I am not alone, certainly, in watching news clips of the happenings in Haiti and experiencing shock, anguish, and tearful hope and wonder as people are still being rescued seven days after their world was trampled. I am probably also not alone in marveling at the fortitude of the people in general and especially those rescued. The courageousness of the rescue workers, the families who are standing by broken-down buildings day after day hoping for signs of life, and the media for helping to share these sights with us cannot but inspire devotion to seeing Haiti rebound, better than ever.
In contrast to the ugliness in the words of some, who seek to blame the victims, I watched as a husband stood vigil (six days after the quake) outside a demolished bank building that was being bulldozed, racing forward each time the machines stopped to call for his wife. And he found her... alive, thirsty, and in pain. And she wanted him to know that no matter what happened, she loved him. It was a moving story, seen here, but what struck me the most was what she said, moments after her rescue, to the newsman who asked if she thought she was going to live.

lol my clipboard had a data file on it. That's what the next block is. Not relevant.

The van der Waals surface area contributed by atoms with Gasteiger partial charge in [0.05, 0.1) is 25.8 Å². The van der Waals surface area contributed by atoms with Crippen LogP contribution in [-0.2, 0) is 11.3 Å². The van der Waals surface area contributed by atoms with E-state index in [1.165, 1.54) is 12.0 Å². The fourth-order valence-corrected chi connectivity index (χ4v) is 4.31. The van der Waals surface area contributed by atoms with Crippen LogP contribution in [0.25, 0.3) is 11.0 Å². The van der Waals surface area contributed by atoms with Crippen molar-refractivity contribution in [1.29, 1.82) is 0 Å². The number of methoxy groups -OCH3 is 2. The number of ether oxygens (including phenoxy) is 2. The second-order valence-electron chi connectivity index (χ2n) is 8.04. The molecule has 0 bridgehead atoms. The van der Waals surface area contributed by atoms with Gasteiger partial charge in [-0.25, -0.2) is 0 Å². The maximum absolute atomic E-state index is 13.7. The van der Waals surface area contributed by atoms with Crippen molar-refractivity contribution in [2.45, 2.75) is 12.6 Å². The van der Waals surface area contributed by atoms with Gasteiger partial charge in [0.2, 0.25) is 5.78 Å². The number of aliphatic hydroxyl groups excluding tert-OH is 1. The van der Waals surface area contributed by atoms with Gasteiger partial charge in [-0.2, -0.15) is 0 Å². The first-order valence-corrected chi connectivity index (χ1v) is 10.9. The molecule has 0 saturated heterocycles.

Her answer: Live. Why not?
For those who blame these amazing victims of a geological disaster, I say think carefully about what blame they’ve earned. At my count, their humble heroism is responsible for making me feel small and petty for all the things I have the luxury to complain about in my own life. These people make me want to do more, pay more attention to the world out there, take an interest in seeing the situation in Haiti improve. These people will survive and triumph; that is what I believe and I completely blame the Haitian people for that belief.
Some will point to the looting as evidence against the heroes, but for every time we in our daily lives show some ugliness toward each other (when not under true duress), like say in traffic, to our food server, to our office mates, or to our families, we are displaying all that is required to one day be desperate and unruly enough to be part of the problem instead of the solution.
All I know is that what I want to be in my life is a person who says, “Why not?” in the face of everything. Will we triumph in our journeys? Why not? Will we be better? Why not? Can we all do a little bit more for others in this world? Why not?
And if I am fortunate enough in my life to evolve into the person I most want to be, you know exactly what I am going to do: blame the Haitians.